About Our Survey of Physicians
To identify many of the primary care physicians and specialists rated highest by their peers, we regularly send surveys to all actively practicing physicians in the seven metro areas where we publish Consumers’ Checkbook magazine—the Boston, Chicago, Philadelphia, San Francisco-Oakland-San Jose, Seattle-Tacoma, Twin Cities, and Washington, DC, areas—and ask them to tell us which one or two specialists in each of 35 or more different specialty fields they “would consider most desirable for care of a loved one.”
In our Ratings Tables we indicate in the column “Top Rated by Other Doctors” the physicians who were mentioned by a sufficient number of other physicians in their area to meet our cutoff criteria. We also report the number of times the physician was mentioned by other physicians in our survey. Because of the nature of the survey, physicians in some specialties with large numbers of practitioners who could be mentioned, such as internal medicine, are unlikely to be mentioned more than a few times, while physicians in specialties with only a few practitioners—cardiac surgeons, for example—may get a large number of mentions. Accordingly, in some specialties we have listed doctors mentioned as few as three times; in other specialties, the cutoff was much higher.
We have attempted to compile accurate addresses, phone numbers, and credentials information for each physician, but these facts may have changed by the time you use the list; check the information when you call physicians.
Keep in mind that our survey didn’t ask about all specialties, so some physicians did not have an opportunity to be included on our lists.
Obviously, there are some possible biases in lists of this kind. For example, doctors could recommend close colleagues or other doctors with whom they have financially beneficial back-and-forth referral arrangements. Since we asked for recommendations in 38 specialty fields and invited doctors to recommend two doctors in each field, however, it is likely that most doctors were mentioning many specialists with whom they had no financial connections.
It is also possible that some doctors who got favorable mentions did so just because they are well known. They might have gotten negative mentions from other doctors if we had asked for negatives. Nonetheless, favorable mentions by a number of doctors—the more the better—are likely to be a good sign. In fact, our research has found that doctors mentioned by enough other doctors to be included on our list—
- Did not get there by chance alone. Even the small number of mentions some of the listed physicians received from their peers would have been, for most listed specialties, very unlikely to have occurred if the physicians responding to the survey had just been randomly naming other doctors.
- Get much higher ratings than other doctors when we survey patients.
- Are much more likely than other doctors to be board certified.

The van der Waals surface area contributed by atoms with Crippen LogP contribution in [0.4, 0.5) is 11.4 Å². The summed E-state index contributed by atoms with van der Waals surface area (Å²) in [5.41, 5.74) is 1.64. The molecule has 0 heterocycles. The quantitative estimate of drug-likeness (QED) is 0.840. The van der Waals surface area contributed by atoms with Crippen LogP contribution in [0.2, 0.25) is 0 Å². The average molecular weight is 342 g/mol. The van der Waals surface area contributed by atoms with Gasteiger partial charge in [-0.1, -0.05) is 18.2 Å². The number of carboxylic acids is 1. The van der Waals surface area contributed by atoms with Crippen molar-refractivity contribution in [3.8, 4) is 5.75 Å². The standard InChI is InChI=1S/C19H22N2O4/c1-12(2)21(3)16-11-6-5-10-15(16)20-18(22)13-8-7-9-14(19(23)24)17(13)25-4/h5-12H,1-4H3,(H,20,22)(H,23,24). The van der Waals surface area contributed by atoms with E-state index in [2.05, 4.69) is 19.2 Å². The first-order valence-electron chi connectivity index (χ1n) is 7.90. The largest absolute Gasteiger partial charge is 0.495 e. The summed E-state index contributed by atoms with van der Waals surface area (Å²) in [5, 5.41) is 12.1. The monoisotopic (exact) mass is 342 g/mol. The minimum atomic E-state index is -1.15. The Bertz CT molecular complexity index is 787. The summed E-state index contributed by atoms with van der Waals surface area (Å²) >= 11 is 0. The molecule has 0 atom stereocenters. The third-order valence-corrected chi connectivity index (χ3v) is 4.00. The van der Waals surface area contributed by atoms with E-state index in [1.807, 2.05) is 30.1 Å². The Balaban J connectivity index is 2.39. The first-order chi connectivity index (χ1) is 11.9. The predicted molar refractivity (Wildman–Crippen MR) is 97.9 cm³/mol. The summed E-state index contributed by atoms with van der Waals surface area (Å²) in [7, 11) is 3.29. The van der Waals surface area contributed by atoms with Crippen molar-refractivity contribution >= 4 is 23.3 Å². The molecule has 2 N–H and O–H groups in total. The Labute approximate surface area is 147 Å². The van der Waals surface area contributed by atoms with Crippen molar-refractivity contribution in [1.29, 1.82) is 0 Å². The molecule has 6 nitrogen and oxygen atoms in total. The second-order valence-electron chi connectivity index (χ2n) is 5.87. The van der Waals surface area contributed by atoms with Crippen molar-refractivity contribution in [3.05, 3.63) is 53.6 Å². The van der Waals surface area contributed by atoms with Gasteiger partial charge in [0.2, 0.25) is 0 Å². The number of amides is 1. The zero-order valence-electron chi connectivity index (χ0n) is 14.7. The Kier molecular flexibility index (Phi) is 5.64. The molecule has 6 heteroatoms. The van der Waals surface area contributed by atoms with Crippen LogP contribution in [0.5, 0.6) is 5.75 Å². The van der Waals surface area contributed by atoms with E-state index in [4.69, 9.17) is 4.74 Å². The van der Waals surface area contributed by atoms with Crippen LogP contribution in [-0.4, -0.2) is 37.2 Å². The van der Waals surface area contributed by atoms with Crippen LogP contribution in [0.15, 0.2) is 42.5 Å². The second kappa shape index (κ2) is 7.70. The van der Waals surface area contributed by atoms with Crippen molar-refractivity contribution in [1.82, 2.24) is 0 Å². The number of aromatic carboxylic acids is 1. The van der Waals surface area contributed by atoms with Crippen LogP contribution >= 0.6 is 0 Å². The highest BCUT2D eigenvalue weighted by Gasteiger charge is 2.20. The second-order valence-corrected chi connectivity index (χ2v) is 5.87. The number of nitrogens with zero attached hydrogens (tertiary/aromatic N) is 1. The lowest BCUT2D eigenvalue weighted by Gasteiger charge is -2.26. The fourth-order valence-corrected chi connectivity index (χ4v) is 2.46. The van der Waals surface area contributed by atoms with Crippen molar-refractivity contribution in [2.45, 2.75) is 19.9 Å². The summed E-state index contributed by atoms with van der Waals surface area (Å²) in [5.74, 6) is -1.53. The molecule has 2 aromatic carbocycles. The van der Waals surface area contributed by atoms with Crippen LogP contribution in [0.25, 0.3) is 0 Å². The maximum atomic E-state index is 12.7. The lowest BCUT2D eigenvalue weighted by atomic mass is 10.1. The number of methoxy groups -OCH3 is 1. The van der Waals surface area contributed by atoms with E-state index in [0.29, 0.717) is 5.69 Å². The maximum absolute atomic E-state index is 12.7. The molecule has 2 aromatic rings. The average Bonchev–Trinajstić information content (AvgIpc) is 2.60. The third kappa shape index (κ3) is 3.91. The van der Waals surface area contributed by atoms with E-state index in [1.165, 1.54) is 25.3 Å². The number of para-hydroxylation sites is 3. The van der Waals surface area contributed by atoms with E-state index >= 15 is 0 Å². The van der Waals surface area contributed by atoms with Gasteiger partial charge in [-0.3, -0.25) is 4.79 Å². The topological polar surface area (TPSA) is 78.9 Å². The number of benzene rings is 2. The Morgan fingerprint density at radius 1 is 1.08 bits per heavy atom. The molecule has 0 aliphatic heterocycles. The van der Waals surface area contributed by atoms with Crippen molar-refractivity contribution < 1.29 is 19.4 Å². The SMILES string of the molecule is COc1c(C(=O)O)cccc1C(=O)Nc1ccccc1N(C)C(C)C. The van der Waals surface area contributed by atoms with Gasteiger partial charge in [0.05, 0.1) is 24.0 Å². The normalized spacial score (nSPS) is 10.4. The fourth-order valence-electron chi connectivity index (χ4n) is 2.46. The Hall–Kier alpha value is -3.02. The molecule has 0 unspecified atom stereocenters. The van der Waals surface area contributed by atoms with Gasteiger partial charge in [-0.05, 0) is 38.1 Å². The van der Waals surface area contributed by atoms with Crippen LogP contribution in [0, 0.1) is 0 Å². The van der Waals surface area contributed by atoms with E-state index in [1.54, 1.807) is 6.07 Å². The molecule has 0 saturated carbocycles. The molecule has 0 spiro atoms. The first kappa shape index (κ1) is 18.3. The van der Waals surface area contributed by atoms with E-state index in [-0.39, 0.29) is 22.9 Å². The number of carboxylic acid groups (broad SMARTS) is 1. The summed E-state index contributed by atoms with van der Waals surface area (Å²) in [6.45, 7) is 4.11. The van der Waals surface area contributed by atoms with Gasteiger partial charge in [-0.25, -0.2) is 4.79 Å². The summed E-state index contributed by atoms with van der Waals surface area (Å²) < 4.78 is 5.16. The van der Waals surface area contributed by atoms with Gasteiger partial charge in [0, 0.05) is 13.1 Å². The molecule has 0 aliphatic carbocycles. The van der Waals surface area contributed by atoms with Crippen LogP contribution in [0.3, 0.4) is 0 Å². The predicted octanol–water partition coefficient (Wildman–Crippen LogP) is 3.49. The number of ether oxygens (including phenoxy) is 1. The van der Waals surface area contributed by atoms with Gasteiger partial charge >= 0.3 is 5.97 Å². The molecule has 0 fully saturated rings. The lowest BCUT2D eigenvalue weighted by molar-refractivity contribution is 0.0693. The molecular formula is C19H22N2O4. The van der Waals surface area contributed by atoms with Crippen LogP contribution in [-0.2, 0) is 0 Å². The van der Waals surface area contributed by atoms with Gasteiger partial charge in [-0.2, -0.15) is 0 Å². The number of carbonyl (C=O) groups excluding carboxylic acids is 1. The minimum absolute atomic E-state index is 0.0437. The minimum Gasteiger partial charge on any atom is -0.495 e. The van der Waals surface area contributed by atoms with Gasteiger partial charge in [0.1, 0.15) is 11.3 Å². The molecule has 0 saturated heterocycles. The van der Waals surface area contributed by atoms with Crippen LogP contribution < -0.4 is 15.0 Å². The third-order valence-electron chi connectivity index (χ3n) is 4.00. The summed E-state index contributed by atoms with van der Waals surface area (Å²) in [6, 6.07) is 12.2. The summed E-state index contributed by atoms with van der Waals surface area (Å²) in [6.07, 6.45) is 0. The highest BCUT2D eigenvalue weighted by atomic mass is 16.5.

- Are less likely than other doctors to have disciplinary actions filed against them with state medical boards.
- In surgical specialties for which we have good data on outcomes, have better results.
You can use our list of frequently recommended doctors in several ways—
If you have a doctor and want an independent second opinion, this list will help you find a second-opinion doctor.
- If you are choosing a health plan (HMO or PPO), you can use this list to size up the quality of physicians in each of the competing plans’ provider directories. You will want a plan that offers you a choice of a substantial number of the listed physicians.
- If you have a primary care doctor you trust, you will want to give substantial weight to that doctor’s referrals to other doctors, but it makes sense to discuss your doctor’s referral recommendations. You can ask the doctor about specialists on our list. The doctor might not have thought about some of the options you can suggest or might not shoot quite so high on the quality scale without your prodding.
- Even if you have a good primary care doctor, you might find it saves you time to make your own referrals to specialists of types you know you need—an orthopedist for a broken bone or a plastic surgeon, for example—assuming your health insurance plan allows you to self-refer.
- If your primary care doctor is guided by health plan rules or by the rules of his or her group practice to refer only to a specific specialist of each type, you can check whether the designated specialist is listed in this article. If not, and if you feel your health problem is more than just a routine case, you might want to discuss with your doctor going outside the rules to use one of the doctors listed here.
- If you are not satisfied with a doctor your health insurance plan insists you use, you might choose a doctor from this list and be armed with this article as you argue for a special referral decision.
Note: The number of primary care physicians recommended by other doctors is limited
We have included on our Ratings Tables primary care fields—family practice, internal medicine, pediatrics, and geriatrics. Because recommendations from physicians were spread across many hundreds of physicians in these fields, a relatively small percentage received even three mentions. So our listings of physicians in these primary care fields don’t begin to include all of the many top-quality primary care doctors. Even in other specialty fields, the likelihood that a doctor will get a substantial number of mentions is affected by the number of other doctors in the same community in the same field. For example, obstetricians/gynecologists and psychiatrists are generally less likely to get a large number of mentions than are cardiac surgeons, since there are relatively few cardiac surgeons who could be mentioned and among whom the mentions we collected could be spread.